Challenges to Measuring Outcomes in Occupational Therapy: a Qualitative Focus Group Study

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The aim of this study was to explore the process used by occupational therapists to measure the effect of their interventions. A second aim was to explore the challenges associated with this process. Stroke rehabilitation was chosen as the focus for the study.

This qualitative study was conducted in Sydney, Australia. Ten occupational therapists from both hospital and community-based services participated in one of three focus groups. The data were analysed using constant comparison techniques.

The participants struggled when describing the process used to measure outcomes. They focused more on the challenges to measuring outcomes, which were described as focusing on occupation, deconstructing occupation and lacking knowledge, skills and assistance.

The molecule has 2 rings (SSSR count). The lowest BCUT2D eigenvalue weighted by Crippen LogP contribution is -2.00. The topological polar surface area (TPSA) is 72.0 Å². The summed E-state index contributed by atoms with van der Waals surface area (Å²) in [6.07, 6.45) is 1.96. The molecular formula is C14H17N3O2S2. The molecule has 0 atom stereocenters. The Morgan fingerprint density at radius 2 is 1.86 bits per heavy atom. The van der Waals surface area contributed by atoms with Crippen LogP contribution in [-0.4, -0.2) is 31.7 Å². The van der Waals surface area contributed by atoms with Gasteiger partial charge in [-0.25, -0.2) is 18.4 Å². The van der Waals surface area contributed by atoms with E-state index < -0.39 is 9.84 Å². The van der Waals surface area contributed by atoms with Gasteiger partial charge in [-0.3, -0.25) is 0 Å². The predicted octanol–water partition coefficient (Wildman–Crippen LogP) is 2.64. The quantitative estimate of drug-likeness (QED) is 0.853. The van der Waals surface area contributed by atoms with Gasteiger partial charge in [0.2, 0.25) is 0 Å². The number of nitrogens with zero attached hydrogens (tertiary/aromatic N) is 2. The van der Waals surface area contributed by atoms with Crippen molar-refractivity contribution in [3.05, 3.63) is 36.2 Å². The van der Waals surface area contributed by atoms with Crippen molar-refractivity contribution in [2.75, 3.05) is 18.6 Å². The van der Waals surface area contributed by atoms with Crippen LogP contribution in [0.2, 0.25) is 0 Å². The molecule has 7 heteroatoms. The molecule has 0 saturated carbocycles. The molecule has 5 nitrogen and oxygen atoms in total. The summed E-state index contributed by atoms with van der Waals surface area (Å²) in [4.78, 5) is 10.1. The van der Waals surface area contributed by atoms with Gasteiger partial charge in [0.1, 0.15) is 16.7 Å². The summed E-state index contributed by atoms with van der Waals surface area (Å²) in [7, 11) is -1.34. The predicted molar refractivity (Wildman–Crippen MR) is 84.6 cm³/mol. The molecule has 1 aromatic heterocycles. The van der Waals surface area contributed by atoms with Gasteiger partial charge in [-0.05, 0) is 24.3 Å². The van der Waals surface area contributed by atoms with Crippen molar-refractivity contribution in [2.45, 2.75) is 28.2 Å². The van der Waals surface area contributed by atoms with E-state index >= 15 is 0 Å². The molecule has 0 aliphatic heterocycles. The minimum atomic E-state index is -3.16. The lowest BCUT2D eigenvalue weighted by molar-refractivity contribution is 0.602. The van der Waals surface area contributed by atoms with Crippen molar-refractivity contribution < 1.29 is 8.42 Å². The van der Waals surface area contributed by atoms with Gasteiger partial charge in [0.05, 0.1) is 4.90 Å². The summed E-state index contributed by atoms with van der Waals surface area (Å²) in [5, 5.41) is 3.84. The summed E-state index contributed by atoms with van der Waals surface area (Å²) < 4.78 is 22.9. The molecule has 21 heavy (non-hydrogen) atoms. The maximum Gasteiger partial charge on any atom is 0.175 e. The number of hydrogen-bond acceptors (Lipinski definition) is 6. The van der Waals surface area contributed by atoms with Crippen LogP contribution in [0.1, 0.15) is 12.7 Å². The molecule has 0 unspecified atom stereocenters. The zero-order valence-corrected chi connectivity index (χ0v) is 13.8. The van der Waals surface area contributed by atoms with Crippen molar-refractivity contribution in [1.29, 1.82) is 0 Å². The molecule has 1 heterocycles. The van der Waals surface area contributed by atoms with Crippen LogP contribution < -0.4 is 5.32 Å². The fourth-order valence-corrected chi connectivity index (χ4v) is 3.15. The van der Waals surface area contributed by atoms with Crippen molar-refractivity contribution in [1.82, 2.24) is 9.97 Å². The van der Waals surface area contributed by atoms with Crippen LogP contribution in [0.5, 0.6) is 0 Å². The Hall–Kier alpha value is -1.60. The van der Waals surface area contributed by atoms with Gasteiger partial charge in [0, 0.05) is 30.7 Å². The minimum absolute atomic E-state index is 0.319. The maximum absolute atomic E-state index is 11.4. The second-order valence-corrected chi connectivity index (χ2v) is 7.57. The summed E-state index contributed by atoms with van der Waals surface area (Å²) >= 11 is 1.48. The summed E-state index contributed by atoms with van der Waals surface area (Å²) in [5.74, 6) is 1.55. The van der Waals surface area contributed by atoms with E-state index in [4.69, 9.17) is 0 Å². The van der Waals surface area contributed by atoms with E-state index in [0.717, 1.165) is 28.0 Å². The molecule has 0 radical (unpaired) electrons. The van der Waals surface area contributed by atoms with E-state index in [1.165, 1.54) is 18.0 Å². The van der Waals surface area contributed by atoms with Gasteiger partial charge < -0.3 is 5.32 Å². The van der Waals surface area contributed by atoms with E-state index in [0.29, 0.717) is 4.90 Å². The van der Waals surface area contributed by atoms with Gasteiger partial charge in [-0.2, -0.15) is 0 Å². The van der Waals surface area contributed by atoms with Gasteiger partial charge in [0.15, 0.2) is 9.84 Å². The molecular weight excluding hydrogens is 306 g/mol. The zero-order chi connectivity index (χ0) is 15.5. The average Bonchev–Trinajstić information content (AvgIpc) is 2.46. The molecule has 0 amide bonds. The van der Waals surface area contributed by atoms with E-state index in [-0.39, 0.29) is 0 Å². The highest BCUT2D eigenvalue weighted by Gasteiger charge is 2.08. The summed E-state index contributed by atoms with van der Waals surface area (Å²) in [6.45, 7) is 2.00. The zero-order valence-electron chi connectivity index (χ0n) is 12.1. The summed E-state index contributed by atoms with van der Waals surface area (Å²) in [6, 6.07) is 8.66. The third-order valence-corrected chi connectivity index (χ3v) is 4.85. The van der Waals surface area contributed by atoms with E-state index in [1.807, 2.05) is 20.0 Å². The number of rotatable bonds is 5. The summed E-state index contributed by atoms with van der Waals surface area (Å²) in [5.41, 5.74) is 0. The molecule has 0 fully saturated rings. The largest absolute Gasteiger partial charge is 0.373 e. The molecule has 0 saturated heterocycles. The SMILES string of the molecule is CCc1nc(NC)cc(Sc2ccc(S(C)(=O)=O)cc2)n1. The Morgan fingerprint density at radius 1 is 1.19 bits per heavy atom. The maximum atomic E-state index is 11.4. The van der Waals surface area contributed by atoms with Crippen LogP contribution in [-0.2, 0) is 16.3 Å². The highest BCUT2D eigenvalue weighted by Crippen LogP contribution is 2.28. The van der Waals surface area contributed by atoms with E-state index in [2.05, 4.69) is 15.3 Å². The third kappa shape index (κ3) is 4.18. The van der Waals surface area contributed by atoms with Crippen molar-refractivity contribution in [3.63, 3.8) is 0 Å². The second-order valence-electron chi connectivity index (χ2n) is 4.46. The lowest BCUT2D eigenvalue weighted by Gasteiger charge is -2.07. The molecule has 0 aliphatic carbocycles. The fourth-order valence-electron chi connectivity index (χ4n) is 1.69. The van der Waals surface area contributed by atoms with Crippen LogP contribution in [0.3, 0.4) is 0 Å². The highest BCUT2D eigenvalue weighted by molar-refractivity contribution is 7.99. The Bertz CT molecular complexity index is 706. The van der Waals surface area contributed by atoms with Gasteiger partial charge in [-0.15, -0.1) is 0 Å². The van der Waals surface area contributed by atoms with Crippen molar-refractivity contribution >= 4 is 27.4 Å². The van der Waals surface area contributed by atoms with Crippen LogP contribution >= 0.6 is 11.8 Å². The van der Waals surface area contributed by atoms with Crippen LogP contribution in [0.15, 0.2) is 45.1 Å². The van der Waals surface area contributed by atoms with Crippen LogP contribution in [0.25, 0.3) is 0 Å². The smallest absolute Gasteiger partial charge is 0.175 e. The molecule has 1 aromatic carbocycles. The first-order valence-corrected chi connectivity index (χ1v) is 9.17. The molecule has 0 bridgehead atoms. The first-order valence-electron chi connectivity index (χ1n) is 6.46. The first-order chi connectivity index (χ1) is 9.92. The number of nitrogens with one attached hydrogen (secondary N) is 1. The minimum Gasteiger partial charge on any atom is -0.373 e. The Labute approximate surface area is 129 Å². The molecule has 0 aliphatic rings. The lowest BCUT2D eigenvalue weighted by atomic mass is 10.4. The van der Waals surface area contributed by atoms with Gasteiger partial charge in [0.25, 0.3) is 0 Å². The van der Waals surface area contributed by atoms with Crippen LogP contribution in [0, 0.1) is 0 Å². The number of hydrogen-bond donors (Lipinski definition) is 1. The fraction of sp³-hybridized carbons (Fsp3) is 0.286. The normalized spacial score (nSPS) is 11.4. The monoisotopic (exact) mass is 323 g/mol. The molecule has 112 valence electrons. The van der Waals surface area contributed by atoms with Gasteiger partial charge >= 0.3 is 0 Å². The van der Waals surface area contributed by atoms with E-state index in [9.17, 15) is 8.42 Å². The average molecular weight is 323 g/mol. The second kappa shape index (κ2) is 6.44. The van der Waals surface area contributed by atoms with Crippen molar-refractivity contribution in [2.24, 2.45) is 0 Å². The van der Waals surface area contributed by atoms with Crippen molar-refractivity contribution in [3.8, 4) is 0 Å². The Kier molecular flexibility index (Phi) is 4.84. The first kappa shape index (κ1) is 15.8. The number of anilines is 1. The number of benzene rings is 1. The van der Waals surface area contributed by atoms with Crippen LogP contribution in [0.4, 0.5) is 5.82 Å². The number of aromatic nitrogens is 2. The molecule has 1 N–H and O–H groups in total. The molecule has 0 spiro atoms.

The participants in this study had difficulty in articulating and setting measurable goals linked to interventions. As a result, they could not easily select appropriate outcome measures. Education is needed to help such occupational therapists to develop the required skills and to begin to measure clinical outcomes. Further research should determine if similar experiences and challenges are faced in other areas of practice and by occupational therapists in other countries.

Document Type: Research Article

Publication date: October 1, 2006

More about this publication?
  • The British Journal of Occupational Therapy (BJOT) is the official journal of the College of Occupational Therapists. Its purpose is to publish articles relevant to theory, practice, research, education and management in occupational therapy internationally.

    BJOT publishes research articles, critical reviews, practice analyses, opinion pieces, editorials, letters to the editor, book reviews and an annual index. Please refer to the author's guide at

    Submissions can be made at

    The 2012 Impact Factor for The British Journal of Occupational Therapy is 1.096.

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